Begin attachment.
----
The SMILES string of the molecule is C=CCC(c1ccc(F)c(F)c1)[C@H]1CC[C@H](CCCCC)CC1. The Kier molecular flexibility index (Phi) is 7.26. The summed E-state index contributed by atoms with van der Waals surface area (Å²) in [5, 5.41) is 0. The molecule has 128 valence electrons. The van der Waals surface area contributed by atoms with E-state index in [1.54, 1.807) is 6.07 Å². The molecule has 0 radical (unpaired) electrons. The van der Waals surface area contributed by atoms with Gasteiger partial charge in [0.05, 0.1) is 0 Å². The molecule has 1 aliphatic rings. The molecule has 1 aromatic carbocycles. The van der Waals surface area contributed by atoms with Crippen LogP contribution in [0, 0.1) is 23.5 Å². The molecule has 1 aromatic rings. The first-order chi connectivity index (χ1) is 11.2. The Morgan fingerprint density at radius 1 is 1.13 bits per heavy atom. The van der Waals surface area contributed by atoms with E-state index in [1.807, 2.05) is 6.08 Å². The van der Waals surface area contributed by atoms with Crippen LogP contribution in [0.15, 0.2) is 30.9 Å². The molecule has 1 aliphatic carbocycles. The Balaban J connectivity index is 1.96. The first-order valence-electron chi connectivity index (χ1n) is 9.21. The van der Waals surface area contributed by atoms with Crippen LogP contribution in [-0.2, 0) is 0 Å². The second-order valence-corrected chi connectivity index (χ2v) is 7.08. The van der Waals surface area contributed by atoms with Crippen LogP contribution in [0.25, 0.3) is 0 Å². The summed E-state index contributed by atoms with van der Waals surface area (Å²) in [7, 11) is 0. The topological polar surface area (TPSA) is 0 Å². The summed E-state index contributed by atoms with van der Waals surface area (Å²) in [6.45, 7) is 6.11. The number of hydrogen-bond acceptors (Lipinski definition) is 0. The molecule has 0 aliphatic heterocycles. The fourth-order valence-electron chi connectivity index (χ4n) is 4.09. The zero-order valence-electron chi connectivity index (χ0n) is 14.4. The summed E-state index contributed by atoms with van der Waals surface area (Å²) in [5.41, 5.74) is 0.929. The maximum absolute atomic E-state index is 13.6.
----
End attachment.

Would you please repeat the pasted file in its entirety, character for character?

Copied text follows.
The SMILES string of the molecule is C=CCC(c1ccc(F)c(F)c1)[C@H]1CC[C@H](CCCCC)CC1. The Kier molecular flexibility index (Phi) is 7.26. The summed E-state index contributed by atoms with van der Waals surface area (Å²) in [5, 5.41) is 0. The molecule has 128 valence electrons. The van der Waals surface area contributed by atoms with E-state index in [1.54, 1.807) is 6.07 Å². The molecule has 0 radical (unpaired) electrons. The van der Waals surface area contributed by atoms with Gasteiger partial charge in [0.05, 0.1) is 0 Å². The molecule has 1 aliphatic rings. The molecule has 1 aromatic carbocycles. The van der Waals surface area contributed by atoms with Crippen LogP contribution in [0, 0.1) is 23.5 Å². The molecule has 1 aromatic rings. The first-order chi connectivity index (χ1) is 11.2. The Morgan fingerprint density at radius 1 is 1.13 bits per heavy atom. The van der Waals surface area contributed by atoms with E-state index in [1.807, 2.05) is 6.08 Å². The van der Waals surface area contributed by atoms with Crippen LogP contribution in [0.15, 0.2) is 30.9 Å². The molecule has 1 aliphatic carbocycles. The Balaban J connectivity index is 1.96. The first-order valence-electron chi connectivity index (χ1n) is 9.21. The van der Waals surface area contributed by atoms with Crippen LogP contribution in [-0.2, 0) is 0 Å². The second-order valence-corrected chi connectivity index (χ2v) is 7.08. The van der Waals surface area contributed by atoms with Crippen LogP contribution in [0.25, 0.3) is 0 Å². The summed E-state index contributed by atoms with van der Waals surface area (Å²) in [7, 11) is 0. The topological polar surface area (TPSA) is 0 Å². The summed E-state index contributed by atoms with van der Waals surface area (Å²) in [6.45, 7) is 6.11. The number of hydrogen-bond acceptors (Lipinski definition) is 0. The molecule has 0 aliphatic heterocycles. The fourth-order valence-electron chi connectivity index (χ4n) is 4.09. The zero-order valence-electron chi connectivity index (χ0n) is 14.4. The summed E-state index contributed by atoms with van der Waals surface area (Å²) in [5.41, 5.74) is 0.929. The maximum absolute atomic E-state index is 13.6.